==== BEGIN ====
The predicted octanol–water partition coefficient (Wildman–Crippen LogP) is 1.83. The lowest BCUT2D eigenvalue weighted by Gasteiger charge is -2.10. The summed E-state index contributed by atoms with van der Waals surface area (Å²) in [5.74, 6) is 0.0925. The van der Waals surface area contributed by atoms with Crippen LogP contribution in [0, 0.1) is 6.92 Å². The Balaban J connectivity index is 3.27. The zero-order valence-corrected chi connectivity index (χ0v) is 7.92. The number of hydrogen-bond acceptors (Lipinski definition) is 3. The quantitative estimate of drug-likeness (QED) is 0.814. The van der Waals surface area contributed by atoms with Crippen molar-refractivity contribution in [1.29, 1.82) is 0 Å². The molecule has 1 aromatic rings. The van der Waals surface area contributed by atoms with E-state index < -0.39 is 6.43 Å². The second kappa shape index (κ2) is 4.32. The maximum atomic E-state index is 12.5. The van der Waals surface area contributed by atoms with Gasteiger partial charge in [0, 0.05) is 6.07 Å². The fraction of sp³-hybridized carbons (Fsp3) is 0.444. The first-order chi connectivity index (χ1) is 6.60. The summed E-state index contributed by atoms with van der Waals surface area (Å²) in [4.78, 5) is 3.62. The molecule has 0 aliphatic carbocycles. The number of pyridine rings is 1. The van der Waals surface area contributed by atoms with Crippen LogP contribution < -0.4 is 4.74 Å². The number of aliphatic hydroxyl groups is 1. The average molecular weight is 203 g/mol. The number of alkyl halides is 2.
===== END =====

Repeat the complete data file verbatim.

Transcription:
The predicted octanol–water partition coefficient (Wildman–Crippen LogP) is 1.83. The lowest BCUT2D eigenvalue weighted by Gasteiger charge is -2.10. The summed E-state index contributed by atoms with van der Waals surface area (Å²) in [5.74, 6) is 0.0925. The van der Waals surface area contributed by atoms with Crippen LogP contribution in [0, 0.1) is 6.92 Å². The Balaban J connectivity index is 3.27. The zero-order valence-corrected chi connectivity index (χ0v) is 7.92. The number of hydrogen-bond acceptors (Lipinski definition) is 3. The quantitative estimate of drug-likeness (QED) is 0.814. The van der Waals surface area contributed by atoms with Crippen molar-refractivity contribution in [1.29, 1.82) is 0 Å². The molecule has 1 aromatic rings. The van der Waals surface area contributed by atoms with E-state index < -0.39 is 6.43 Å². The second kappa shape index (κ2) is 4.32. The maximum atomic E-state index is 12.5. The van der Waals surface area contributed by atoms with Gasteiger partial charge in [0, 0.05) is 6.07 Å². The fraction of sp³-hybridized carbons (Fsp3) is 0.444. The first-order chi connectivity index (χ1) is 6.60. The summed E-state index contributed by atoms with van der Waals surface area (Å²) in [4.78, 5) is 3.62. The molecule has 0 aliphatic carbocycles. The number of pyridine rings is 1. The van der Waals surface area contributed by atoms with Crippen LogP contribution < -0.4 is 4.74 Å². The number of aliphatic hydroxyl groups is 1. The average molecular weight is 203 g/mol. The number of alkyl halides is 2.